Greater than 600 individuals obtained in Pembroke | a J&J vaccine native information

HOPKINS PARK – More than 600 people received a COVID-19 vaccination Monday during a clinic at the Pembroke Fellowship Church.

It was the first of three Kankakee County sites established by the state with vaccine teams from the Illinois National Guard. Nineteen guardsmen were working in the clinic on Monday.

Two teams will be working on similar events scheduled for today and Wednesday at Kankakee Community College.

700 doses are given on each of these days. The appointments for these clinics were filled shortly after being made available online in the week leading up to the event.

At the clinic on Monday, 658 people received a one-time vaccine from Johnson & Johnson, said John Bevis, Kankakee County’s health administrator. Since the appointment of appointments for the clinic was not set in advance on Monday, 70 doses were made available for walk-ins, he said.

State officials said Pembroke was chosen as the site to increase the number of minorities receiving the vaccine.

Pastor Rodney Lake said Monday that transportation and misinformation about the vaccine have contributed to lower vaccination rates among minorities.

“It’s an education issue,” said Lake, who is also the moderator for the Kankakee and Vicinity Baptist District Association. “We’re getting the community to dispel the conspiracy theories. We hope that the training will result in greater participation. “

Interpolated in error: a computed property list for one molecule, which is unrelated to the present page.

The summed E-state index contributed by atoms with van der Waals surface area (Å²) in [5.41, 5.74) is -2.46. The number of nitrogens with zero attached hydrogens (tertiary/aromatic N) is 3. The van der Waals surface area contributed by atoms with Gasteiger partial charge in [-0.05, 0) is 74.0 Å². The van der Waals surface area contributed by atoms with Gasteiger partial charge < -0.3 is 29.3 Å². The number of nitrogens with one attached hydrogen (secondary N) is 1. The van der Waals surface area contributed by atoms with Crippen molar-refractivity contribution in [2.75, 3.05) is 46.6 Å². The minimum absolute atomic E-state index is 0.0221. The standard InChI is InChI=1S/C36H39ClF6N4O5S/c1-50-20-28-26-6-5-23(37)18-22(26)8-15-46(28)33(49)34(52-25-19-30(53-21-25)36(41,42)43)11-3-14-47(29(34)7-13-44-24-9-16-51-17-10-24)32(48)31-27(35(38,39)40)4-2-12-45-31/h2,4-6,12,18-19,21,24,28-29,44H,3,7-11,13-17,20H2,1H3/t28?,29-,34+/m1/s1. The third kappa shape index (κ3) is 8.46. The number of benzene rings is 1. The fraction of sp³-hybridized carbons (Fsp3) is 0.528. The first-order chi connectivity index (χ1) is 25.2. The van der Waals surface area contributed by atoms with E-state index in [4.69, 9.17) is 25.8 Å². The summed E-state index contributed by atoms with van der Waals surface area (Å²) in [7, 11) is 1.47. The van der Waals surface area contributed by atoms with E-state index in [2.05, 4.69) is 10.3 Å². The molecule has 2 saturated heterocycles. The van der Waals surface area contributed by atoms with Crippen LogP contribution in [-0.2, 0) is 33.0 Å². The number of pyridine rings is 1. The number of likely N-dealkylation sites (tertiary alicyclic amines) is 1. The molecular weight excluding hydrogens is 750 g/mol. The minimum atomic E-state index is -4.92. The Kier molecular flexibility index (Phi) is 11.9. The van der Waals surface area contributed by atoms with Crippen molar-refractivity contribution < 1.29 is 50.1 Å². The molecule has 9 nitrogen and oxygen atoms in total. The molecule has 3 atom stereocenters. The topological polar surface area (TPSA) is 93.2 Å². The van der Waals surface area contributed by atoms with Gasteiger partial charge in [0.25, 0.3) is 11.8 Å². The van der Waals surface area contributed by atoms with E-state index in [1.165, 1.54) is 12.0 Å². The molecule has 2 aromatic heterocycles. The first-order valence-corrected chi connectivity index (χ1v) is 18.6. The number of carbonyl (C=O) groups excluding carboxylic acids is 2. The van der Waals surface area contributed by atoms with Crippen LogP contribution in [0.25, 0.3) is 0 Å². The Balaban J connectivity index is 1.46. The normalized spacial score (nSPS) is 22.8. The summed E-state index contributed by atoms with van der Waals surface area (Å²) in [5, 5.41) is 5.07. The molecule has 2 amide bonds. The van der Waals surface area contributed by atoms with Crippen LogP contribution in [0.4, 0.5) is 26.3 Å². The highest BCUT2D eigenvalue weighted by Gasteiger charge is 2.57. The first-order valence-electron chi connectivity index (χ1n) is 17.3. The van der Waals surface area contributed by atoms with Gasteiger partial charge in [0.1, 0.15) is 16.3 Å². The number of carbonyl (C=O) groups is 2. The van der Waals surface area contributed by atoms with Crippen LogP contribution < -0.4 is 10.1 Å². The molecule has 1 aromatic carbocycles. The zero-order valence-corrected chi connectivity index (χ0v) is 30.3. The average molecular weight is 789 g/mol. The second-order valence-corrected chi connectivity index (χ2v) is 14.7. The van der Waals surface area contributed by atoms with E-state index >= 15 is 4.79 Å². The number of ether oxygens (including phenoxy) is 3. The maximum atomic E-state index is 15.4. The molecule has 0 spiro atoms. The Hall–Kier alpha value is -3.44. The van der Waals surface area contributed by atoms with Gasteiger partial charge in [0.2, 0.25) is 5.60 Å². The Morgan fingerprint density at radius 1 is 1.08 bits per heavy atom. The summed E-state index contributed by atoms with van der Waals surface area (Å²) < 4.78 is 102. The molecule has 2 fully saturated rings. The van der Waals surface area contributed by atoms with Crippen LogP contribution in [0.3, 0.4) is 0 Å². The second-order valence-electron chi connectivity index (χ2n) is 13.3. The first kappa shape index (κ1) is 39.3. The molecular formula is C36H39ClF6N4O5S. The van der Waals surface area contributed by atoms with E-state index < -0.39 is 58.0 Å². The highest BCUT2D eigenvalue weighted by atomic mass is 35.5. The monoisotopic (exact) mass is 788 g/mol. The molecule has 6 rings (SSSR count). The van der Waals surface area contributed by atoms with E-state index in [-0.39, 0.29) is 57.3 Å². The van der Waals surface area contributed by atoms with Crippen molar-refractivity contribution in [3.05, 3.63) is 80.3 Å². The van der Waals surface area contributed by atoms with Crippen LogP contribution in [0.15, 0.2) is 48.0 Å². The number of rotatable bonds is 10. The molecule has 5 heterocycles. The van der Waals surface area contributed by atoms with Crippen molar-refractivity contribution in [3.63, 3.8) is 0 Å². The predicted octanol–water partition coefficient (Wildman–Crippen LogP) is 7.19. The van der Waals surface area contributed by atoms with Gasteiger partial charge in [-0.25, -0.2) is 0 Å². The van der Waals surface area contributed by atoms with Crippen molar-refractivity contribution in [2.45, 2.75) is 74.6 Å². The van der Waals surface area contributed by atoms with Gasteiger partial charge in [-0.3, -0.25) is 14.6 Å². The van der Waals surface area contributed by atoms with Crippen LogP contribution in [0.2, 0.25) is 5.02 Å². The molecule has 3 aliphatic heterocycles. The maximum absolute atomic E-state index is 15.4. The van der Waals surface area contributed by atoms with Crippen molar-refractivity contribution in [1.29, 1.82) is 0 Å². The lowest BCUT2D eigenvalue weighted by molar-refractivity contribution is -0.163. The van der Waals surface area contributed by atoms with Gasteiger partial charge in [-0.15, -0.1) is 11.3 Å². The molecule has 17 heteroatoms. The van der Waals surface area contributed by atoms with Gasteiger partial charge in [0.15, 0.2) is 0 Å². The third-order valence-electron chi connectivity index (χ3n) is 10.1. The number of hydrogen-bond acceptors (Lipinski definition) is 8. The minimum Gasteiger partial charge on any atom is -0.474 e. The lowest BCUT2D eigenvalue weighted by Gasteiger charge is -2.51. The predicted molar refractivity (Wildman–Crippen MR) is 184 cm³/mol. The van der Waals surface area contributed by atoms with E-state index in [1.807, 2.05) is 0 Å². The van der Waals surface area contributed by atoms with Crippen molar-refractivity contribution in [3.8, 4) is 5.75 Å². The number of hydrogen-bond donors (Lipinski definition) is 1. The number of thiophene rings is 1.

Lake said the church was more than ready to set up another vaccination clinic.

Of the more than 107 million Americans who were vaccinated with at least one shot on April 4, 65 percent are white, 9.7 percent Spanish and 8.3 percent are black, according to the Centers for Disease Control and Prevention.

“Resources, education, and community coordination help us inform,” said Theodis Pace, president of the NAACP Kankakee County office. “We have to keep spreading the word. We all get the shot together and we can get back to our lives. “

Pace estimated that 35 percent of those who received the vaccine at the clinic on Monday were black.

Monday’s clinic was made possible in part by the work of Bevis and Senator Patrick Joyce, D-Essex. They noticed the county’s vaccination counts were starting to lag behind the state’s average vaccination percentage and reached out to state officials to bring additional state funding to Kankakee County.

According to the Illinois Department of Public Health, the county fully vaccinated 12.82 percent of the population as of Monday.

According to Bevis, events like the clinic on Monday can increase the percentage faster.

“If we get more vaccines than we are back here today and Tuesday and Wednesday, we will get more vaccines into people’s arms,” ​​Bevis said.

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